How life molecules formed or got to our planet is still a mystery, but astronomers may have worked out the origin of the simplest organic molecules – they are put together by starlight.
An international team of researchers discovered that the powerful ultraviolet (UV) light from young stars is responsible for the formation of carbon ions (C+), carbon-hydrogen ions (CH+), and methylidyne molecules (CH), which are the first steps to forming more complex molecules.
A study describing the findings is published in the Astrophysical Journal.
"This is the initiation of the whole carbon chemistry. If you want to form anything more complicated, it goes through that pathway," said study co-author John Pearson, a researcher at NASA's Jet Propulsion Laboratory (JPL) in Pasadena, California, in a statement.
"It's still a mystery how certain molecules get excited in the cores of galaxies. Our study is a clue that ultraviolet light from massive stars could be driving the excitation of molecules there, too."
In their paper, the scientists mapped the motion, temperature and amount of simple carbon ions and molecules in the Orion Nebula.
The presence of these compounds has been known since the 1940s when CH and CH+ were first observed in interstellar space, especially in giant molecular clouds where stars are born. It was clear that organic compounds must be linked with the formation of stars, but it wasn’t obvious how these molecules came to be.
A leading hypothesis suggested that these simple molecules were caused by "shocks" in these gas clouds. Young stars spit out loads of material and supernovae thrust plasma at high speed producing turbulence in the clouds.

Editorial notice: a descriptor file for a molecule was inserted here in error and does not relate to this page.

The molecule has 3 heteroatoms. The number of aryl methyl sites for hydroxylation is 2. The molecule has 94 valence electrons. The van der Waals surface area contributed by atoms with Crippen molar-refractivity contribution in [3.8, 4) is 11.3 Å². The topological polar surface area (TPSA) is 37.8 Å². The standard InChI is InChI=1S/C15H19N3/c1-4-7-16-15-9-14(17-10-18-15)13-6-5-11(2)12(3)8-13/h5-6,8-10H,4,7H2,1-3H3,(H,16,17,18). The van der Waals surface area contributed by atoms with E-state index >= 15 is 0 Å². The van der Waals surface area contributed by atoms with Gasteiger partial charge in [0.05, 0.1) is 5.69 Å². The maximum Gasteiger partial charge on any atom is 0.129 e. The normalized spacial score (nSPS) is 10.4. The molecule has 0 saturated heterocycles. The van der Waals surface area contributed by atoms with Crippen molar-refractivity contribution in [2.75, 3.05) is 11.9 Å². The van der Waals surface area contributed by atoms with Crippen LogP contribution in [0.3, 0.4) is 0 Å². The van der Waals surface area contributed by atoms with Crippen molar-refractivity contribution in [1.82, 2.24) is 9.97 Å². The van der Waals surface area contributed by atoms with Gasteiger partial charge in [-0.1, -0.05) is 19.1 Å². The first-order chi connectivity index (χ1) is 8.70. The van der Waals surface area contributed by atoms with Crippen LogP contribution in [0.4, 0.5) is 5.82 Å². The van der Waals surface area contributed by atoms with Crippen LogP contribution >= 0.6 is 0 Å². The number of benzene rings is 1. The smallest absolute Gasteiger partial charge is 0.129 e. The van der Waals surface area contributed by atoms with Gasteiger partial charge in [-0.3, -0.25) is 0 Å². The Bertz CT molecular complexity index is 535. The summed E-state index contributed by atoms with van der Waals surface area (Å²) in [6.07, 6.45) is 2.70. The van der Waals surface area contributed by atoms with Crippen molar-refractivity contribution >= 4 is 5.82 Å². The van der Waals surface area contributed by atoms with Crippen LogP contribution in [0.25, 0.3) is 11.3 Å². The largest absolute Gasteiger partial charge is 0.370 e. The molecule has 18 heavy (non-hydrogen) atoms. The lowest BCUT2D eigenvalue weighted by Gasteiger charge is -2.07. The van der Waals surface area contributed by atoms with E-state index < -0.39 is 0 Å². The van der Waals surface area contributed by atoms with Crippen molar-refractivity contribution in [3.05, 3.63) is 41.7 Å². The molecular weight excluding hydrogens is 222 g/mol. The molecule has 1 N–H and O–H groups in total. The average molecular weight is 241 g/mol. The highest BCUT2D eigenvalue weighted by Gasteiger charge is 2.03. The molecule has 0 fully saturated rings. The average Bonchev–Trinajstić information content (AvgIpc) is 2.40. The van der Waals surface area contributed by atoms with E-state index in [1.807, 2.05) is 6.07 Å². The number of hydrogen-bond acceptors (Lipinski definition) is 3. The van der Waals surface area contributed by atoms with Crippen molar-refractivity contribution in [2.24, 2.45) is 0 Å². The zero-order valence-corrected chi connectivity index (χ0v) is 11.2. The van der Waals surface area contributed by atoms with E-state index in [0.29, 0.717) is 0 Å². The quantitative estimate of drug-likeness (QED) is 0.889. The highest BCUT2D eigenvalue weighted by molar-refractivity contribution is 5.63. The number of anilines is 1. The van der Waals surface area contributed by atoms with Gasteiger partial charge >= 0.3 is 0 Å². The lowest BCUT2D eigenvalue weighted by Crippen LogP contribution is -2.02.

The emission from ionized carbon atoms (in yellow) is overlaid on this image from the Herschel telescope. ESA/NASA/JPL-Caltech
Using the European Space Agency's Herschel telescope, the team was able to look in incredible detail into the Orion Nebula. The discovered that the distribution of CH+ is not closely related to the shocks, suggesting that the dominant cause is something else.
That something else is the ultraviolet emission from young stars. These stars emit a lot more UV light than our Sun, and since it is a stable source of high energy, it can explain the continuous and extensive production of these simple molecules.
“Now, we have learned that starlight drives the formation of chemicals that are precursors to chemicals that we need to make life," said Patrick Morris, first author of the paper and researcher at Caltech in Pasadena, in the statement.